It has weakened, rather than strengthened, security in the US, creating
enemies around the world and alienating friends
The wars against
Iraq and Afghanistan have turned into hostile occupations that are developing
into Vietnam-like quagmires.
The statement also noted that massive military spending, combined
with tax cuts for the rich, are creating colossal budget deficits that
threaten to destroy needed social programs for decades, further undermining
the standard of living here at home.
In its forthcoming national campaign, US Against the War will emphasize
the interconnection between the war in Iraq and the war
on working people at home, especially against minorities and women.
The Chicago meeting coincided with a huge anti-war rally in Washington,
where 100,000 people gathered to hear impassioned denunciations of Bushs
War, by a broad list of speakers, coupled with insistent demands
that our troops in Iraq be brought home.
A vivid picture of the grim conditions that Iraqi workers are enduring
under the US occupation was reported by the delegation that USLAW had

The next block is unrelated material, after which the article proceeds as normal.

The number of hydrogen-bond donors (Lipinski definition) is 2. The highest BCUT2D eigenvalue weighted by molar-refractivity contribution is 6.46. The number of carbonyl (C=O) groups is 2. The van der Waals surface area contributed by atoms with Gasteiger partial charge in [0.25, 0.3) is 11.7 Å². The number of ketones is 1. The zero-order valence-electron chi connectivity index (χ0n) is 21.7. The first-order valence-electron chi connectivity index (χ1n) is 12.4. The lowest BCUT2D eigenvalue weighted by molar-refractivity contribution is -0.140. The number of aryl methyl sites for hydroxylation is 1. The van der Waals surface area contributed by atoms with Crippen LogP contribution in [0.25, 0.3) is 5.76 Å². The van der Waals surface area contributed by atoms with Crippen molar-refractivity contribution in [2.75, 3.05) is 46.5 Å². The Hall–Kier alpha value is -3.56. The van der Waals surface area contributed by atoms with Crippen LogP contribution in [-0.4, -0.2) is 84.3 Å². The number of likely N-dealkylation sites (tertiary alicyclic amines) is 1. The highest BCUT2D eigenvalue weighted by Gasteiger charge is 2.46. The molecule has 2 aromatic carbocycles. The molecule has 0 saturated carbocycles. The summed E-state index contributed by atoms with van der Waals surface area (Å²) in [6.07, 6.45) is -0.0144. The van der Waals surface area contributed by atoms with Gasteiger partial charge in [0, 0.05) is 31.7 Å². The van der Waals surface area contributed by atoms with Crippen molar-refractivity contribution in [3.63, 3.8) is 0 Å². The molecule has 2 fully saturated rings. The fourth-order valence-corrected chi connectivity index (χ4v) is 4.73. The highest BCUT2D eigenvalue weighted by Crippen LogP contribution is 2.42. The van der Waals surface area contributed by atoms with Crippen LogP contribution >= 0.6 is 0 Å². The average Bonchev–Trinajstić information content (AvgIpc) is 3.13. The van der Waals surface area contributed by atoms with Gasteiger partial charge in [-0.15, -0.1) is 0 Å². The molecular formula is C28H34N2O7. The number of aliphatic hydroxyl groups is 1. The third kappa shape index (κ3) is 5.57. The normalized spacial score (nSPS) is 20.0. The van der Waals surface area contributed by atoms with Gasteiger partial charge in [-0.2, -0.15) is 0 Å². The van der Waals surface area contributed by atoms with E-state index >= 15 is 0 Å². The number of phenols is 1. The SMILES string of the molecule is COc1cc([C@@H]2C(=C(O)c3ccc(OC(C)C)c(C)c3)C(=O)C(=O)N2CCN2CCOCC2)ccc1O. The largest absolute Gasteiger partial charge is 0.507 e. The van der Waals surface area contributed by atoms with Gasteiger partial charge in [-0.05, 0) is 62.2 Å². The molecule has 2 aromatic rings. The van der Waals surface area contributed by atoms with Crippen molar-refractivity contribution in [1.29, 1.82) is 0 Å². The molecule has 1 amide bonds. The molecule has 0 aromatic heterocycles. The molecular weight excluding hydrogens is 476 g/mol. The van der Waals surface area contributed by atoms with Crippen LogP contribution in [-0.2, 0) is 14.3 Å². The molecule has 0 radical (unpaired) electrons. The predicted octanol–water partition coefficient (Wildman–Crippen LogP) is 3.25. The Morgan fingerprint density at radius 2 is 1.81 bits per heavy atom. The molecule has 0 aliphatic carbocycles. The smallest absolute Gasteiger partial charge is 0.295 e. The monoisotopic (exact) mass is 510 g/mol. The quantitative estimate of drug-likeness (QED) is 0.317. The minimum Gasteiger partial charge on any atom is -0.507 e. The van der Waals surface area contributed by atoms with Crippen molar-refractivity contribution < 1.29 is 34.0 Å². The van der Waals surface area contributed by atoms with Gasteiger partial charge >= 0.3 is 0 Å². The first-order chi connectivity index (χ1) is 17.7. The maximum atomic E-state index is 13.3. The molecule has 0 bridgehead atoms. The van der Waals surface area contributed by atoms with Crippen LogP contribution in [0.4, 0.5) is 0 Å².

sent to Iraq. Saddam Husseins 1987 decrees banning union organizing
and strikes are still being enforced by the occupation administrators
in the name of fighting terrorism.
In June, the occupation authority promulgated a new law prohibiting
strikes and threatening any worker who encourages strike activity will
be held as a prisoner of war.
A resolution presented to the Chicago meeting stated that the
US occupation authority has announced it intends to privatize the factories,
refineries, mines and other enterprises, selling them off to private
owners, despite the fact that these enterprises belong to the Iraqi
people, not to the US, and has issued a new law, Public Order 38, allowing
100% foreign ownership of Iraqi businesses and the repatriation of profits.
Reports from Baghdad reveal that since the wars formal end on
May 1, the US civil authority has frozen wages for most workers at $60
a month, while eliminating bonuses, profit-sharing, and special entitlements
for food and housing.
Neither the AFL-CIO leadership in Washington nor its International Affairs
Department has publicly responded to the plight of Iraqs workers
and the appeal of their hard-pressed unions for funds, computers, office
supplies, and other forms of assistance.
In fact, the AFL-CIO and its affiliated unions have not officially recognized
that a war took place in Iraq and that the enormous postwar problems
in that country affect the lives and economic future of Americas